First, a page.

The amount of compensation may be based on the cost of repair, or if that is not possible, compensation may be based on the purchase price with an allowance for usage.
Repair or replacement
The trader can refuse to agree to either of these remedies if it is disproportionate (i.e. costs significantly) in comparison to the other remedies. For example, if you ask a trader to replace a washing machine, when a low cost repair may remedy the situation, the trader may be entitled to turn down your request and offer the repair instead.
However, the repair or replacement must be carried out within a reasonable time and without causing significant inconvenience to the consumer. If this does not happen or the repair or replacement is not possible, then the consumer can rescind the contract (claim a refund) or request a reduction in purchase price.
Please note: The remedies of repair/replacement and the subsequent rescission or reduction in purchase price are not applicable to hire purchase contracts and other laws apply. Please contact Consumer Direct for further advice.
Rescission or reduction in price
These financial remedies can only be achieved by a failure of the repair/replacement option once acceptance has taken place. If the trader agrees to rescission, the amount paid may be reduced to take account of usage.
Once you have chosen a remedy and the trader has agreed, you must give the trader a reasonable time to effect the chosen remedy before switching to another one. Ultimately, if a remedy cannot be agreed upon, then the courts have the power to choose any of the remedies.
Proving the fault
- If you have not accepted the goods and are rejecting and claiming a full refund or damages, it is YOU, the consumer, who needs to prove that there has been a breach of contract in that the goods are not of satisfactory quality, fit for purpose or as described at the time of purchase.
- If you are claiming the remedies of repair or replacement within the first six months after purchase, it is for THE TRADER to prove that the goods conformed to the contract at the time of sale.
- If you are claiming repair or replacement more than six months after purchase, the burden of proof is back to YOU, the consumer.
- If it becomes necessary to obtain an expert opinion to support your claim, there are procedures to follow before you employ anyone in this capacity. county court rules say that where an expert is necessary, it should be a single, jointly approved expert, and the expert's duty is to the court. You need to agree your choice of expert with the other party, and allow them to put their comments to the expert. Failure to follow this procedure may mean that a judge may not allow your expert to be heard should the matter eventually reach county court. For further clarification, please seek advice from your local trading standards service.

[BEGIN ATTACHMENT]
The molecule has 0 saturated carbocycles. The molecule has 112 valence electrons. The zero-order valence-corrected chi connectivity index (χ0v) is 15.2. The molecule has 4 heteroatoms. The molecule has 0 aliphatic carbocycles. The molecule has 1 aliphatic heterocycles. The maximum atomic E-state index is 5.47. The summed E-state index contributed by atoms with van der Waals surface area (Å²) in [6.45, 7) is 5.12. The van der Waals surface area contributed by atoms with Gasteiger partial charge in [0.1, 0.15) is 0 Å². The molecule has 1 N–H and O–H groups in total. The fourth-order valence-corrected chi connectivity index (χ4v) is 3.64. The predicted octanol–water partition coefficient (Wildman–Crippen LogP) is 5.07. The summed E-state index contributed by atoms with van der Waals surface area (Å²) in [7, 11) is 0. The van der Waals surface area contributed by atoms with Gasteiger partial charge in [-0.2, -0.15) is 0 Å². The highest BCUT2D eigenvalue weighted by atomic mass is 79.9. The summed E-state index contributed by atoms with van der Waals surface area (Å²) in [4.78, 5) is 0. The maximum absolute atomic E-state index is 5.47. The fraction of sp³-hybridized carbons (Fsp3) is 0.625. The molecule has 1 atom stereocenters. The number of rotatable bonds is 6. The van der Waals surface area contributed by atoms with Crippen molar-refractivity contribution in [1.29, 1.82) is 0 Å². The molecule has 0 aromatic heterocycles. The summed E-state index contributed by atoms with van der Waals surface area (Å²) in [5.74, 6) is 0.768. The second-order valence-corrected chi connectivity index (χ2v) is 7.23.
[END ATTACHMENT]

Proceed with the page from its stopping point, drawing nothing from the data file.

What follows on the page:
Who can you claim against for faulty goods?
Your claim could be against:
- the retailer under the Sale of Goods Act;
- the manufacturer (under the terms of a guarantee if you have one);
- a credit company if financed by credit (see our leaflet 'Your rights when buying on credit'); or
- the credit card company (see our leaflet 'Your rights when buying on credit').
If the manufacturer of the goods provides a free guarantee with the goods, this creates a contractual obligation by the guarantor. If the manufacturer fails to honour the guarantee, you could sue the manufacturer for the promises he makes. A guarantee is extra to your rights under the Sale of Goods Act. In some circumstances, you may have a claim under the guarantee, but find that a claim under the Sale of Goods Act would be difficult to prove, or vice versa. You may also in some circumstances have a claim against both, and therefore have a choice of who to claim against. If you are unsure seek advice from Consumer Direct.